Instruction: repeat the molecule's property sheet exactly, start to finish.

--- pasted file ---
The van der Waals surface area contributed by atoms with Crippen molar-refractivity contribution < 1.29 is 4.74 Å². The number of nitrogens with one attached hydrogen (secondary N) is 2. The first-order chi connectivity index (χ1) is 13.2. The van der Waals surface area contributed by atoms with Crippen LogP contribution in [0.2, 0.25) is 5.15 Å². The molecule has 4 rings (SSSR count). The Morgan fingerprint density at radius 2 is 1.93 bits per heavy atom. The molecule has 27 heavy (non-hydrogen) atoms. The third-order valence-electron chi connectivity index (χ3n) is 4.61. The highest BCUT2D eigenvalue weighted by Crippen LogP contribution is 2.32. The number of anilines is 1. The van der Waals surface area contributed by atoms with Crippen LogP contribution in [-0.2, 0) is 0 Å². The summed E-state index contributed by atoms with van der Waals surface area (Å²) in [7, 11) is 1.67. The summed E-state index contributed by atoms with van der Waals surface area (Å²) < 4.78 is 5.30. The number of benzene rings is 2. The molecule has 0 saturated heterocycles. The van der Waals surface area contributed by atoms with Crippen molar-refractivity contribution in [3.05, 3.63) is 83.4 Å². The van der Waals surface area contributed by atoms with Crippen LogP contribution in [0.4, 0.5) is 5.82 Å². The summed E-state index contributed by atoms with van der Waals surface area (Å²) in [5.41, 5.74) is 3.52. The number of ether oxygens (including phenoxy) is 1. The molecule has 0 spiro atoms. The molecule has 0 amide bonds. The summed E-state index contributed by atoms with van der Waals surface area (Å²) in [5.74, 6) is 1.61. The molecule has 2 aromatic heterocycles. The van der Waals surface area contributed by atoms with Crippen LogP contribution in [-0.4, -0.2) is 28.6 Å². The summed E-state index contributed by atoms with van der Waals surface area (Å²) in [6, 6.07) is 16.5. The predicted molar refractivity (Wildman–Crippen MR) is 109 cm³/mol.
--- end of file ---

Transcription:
The van der Waals surface area contributed by atoms with Crippen molar-refractivity contribution < 1.29 is 4.74 Å². The number of nitrogens with one attached hydrogen (secondary N) is 2. The first-order chi connectivity index (χ1) is 13.2. The van der Waals surface area contributed by atoms with Crippen LogP contribution in [0.2, 0.25) is 5.15 Å². The molecule has 4 rings (SSSR count). The Morgan fingerprint density at radius 2 is 1.93 bits per heavy atom. The molecule has 27 heavy (non-hydrogen) atoms. The third-order valence-electron chi connectivity index (χ3n) is 4.61. The highest BCUT2D eigenvalue weighted by Crippen LogP contribution is 2.32. The number of anilines is 1. The van der Waals surface area contributed by atoms with Crippen LogP contribution in [-0.2, 0) is 0 Å². The summed E-state index contributed by atoms with van der Waals surface area (Å²) in [7, 11) is 1.67. The summed E-state index contributed by atoms with van der Waals surface area (Å²) < 4.78 is 5.30. The number of benzene rings is 2. The molecule has 0 saturated heterocycles. The van der Waals surface area contributed by atoms with Crippen molar-refractivity contribution in [3.05, 3.63) is 83.4 Å². The van der Waals surface area contributed by atoms with Crippen LogP contribution in [0.4, 0.5) is 5.82 Å². The summed E-state index contributed by atoms with van der Waals surface area (Å²) in [5.41, 5.74) is 3.52. The number of ether oxygens (including phenoxy) is 1. The molecule has 0 spiro atoms. The molecule has 0 amide bonds. The summed E-state index contributed by atoms with van der Waals surface area (Å²) in [5.74, 6) is 1.61. The molecule has 2 aromatic heterocycles. The van der Waals surface area contributed by atoms with Crippen LogP contribution in [-0.4, -0.2) is 28.6 Å². The summed E-state index contributed by atoms with van der Waals surface area (Å²) in [6, 6.07) is 16.5. The predicted molar refractivity (Wildman–Crippen MR) is 109 cm³/mol.